Did early-stage startups share anything? Was there a difference between winners and losers? YES.
I support founders and entrepreneurs building financially sustainable enterprises with a compelling cause. This isn't something everyone would do. A company's success demands more than guts. Founders drive startup success.
Six Qualities of Successful Startups
Successful startup founders either innately grasped the correlation between strong team engagement and a well-executed business model, or they knew how to ask and listen to others (executive coaches, other company leaders, the team itself) to learn about it.
1. Co-founders agreed and got along personally.
Multi-founder startups are common. When co-founders agree on strategic decisions and are buddies, there's less friction and politics at work.
As a co-founder, ask your team if you're aligned. They'll explain.
I've seen C-level leaders harbor personal resentments over disagreements. A co-departure founder's caused volatile leadership and work disruptions that the team struggled to manage during and after.
2. Team stayed.
Successful startups have low turnover. Nobody is leaving. There may be a termination for performance, but other team members will have observed the issues and agreed with the decision.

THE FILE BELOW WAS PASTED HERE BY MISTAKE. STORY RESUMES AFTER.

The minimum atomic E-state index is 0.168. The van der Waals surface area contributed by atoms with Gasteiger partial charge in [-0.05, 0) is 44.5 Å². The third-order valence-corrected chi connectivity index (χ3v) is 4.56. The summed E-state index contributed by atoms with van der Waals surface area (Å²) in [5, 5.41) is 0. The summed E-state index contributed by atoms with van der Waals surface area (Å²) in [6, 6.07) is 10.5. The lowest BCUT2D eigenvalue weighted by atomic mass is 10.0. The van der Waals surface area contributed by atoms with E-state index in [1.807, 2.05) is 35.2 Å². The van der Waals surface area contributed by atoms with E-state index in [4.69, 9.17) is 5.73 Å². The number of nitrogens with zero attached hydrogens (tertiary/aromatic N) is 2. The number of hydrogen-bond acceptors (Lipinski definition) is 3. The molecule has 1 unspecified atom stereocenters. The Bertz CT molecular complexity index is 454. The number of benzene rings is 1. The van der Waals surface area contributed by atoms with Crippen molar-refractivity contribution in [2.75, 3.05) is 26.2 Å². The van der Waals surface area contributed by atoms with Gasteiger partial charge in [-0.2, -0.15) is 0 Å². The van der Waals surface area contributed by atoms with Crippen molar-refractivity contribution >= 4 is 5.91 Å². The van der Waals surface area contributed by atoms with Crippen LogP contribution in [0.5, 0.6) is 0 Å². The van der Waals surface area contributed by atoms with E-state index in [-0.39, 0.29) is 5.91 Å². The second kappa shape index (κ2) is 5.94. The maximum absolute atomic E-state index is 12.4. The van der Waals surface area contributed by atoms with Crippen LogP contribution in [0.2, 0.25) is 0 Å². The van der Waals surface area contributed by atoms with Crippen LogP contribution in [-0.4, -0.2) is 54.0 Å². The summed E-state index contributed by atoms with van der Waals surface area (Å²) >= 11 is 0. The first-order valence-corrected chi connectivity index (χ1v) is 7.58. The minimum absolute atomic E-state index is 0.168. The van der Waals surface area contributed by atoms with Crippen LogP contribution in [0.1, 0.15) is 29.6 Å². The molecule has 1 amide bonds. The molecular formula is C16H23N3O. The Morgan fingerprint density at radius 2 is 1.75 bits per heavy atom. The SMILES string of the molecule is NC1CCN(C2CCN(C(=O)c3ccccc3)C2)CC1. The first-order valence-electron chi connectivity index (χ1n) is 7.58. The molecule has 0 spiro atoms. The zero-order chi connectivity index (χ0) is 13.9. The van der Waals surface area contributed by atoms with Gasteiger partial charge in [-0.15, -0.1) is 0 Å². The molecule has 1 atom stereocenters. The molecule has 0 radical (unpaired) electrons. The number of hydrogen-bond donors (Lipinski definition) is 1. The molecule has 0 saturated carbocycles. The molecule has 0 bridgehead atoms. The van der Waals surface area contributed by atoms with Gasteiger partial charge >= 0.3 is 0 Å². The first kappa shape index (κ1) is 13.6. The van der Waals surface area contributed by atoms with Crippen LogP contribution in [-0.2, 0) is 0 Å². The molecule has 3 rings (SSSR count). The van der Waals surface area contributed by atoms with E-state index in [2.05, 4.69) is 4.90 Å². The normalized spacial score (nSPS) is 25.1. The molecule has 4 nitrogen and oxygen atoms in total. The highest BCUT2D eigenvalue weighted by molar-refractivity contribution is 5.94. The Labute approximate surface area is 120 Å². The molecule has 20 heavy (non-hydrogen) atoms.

You don't want organizational turnover of 30%+, with leaders citing performance issues but the team not believing them. This breeds suspicion.
Something is wrong if many employees leave voluntarily or involuntarily. You may hear about lack of empowerment, support, or toxic leadership in exit interviews and from the existing team. Intellectual capital loss and resource instability harm success.
3. Team momentum.
A successful startup's team is excited about its progress. Consistently achieving goals and having trackable performance metrics. Some describe this period of productivity as magical, with great talents joining the team and the right people in the right places. Increasing momentum.
I've also seen short-sighted decisions where only some departments, like sales and engineering, had goals. Lack of a unified goals system created silos and miscommunication. Some employees felt apathetic because they didn't know how they contributed to team goals.